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Brussels, 4 April 2008
What is .eu?
.eu is the European Union's Top Level Domain (TLD) that has been available since 7 April 2006 to all organisations with a seat in the EU and to every person resident in the EU. It does not replace the existing national country code TLDs in the EU (such as .de, .uk or .fr), but complements them and gives users the option of having an EU-wide identity for their ‘online presence’ – such as websites and email addresses.
For citizens, this TLD is a place in cyberspace where their rights as consumers and individuals are protected by European rules, standards and courts. For companies, a .eu TLD enhances their visibility within and beyond the EU single market, conveys a pan-European outlook and provides improved legal certainty, which in turn can foster electronic commerce and boost economic competitiveness and growth. Before .eu, firms wishing to take advantage of the single market had to either base their internet presence in one country or establish multiple presences for each of the EU countries in which they operated.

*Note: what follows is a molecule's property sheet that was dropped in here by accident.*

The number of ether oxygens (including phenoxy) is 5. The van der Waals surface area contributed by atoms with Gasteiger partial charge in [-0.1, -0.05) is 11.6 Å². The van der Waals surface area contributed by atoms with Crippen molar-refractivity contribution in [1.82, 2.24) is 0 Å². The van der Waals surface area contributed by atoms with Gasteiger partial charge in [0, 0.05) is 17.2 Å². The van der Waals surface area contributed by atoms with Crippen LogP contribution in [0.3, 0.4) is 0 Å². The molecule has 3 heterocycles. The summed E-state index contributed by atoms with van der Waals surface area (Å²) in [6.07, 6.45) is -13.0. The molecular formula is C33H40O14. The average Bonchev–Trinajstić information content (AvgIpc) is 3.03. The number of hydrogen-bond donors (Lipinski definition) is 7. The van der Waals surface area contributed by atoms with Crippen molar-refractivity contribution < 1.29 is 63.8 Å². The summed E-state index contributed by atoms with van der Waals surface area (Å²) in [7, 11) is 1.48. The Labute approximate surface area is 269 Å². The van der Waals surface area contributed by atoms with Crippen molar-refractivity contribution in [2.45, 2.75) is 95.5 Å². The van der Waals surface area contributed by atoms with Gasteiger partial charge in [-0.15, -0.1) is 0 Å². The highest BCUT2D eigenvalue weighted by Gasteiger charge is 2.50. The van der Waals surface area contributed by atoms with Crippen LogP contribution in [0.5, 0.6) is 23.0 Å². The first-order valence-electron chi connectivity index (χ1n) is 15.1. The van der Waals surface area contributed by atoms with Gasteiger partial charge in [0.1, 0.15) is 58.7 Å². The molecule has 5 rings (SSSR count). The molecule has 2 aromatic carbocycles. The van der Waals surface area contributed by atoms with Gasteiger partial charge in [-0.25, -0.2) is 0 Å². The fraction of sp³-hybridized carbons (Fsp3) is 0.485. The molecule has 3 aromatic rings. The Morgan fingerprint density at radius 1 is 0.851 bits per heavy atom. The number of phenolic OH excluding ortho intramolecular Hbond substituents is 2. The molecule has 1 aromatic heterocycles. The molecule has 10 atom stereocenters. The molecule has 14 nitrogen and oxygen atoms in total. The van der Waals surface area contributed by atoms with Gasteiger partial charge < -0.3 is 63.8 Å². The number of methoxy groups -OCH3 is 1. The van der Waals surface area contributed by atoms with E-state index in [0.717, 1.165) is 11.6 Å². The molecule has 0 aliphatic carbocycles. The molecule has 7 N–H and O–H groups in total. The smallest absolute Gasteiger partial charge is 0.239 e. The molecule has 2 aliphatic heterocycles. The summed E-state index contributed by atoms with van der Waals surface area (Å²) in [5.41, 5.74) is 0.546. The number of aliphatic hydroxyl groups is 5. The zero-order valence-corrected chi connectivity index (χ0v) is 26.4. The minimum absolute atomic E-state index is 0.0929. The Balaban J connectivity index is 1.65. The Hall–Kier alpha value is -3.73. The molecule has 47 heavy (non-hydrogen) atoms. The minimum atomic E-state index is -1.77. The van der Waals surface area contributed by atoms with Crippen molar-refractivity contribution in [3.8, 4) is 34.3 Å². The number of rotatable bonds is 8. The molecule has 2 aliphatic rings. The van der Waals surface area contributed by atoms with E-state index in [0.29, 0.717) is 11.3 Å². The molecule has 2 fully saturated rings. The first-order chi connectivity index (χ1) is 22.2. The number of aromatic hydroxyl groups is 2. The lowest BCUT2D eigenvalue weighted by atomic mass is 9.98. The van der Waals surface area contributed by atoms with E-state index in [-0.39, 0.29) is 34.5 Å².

The creation of .eu was decided by the European Council of Heads of State or Government of all EU Member States in Lisbon in 2000 as part of the eEurope initiative. Thereafter, the legal framework for .eu was created by the European Parliament and the EU Council of Ministers on a proposal from the European Commission.
What is a Top Level Domain (TLD)?
An internet domain name (for example www.europa.eu) is used to locate particular internet resources, such as web pages. Every domain name has a suffix that indicates the top level domain (TLD) to which it belongs. The TLD is the part of an internet domain name which can be found to the right of the last point. Generic TLDs include .com, .int, .net, .org, etc. Country code top level domains (ccTLDs) include .de, .uk and .fr. Each TLD is managed by a particular organisation, the registry, which registers the names associated with the TLD.
Have many companies and citizens registered already under .eu?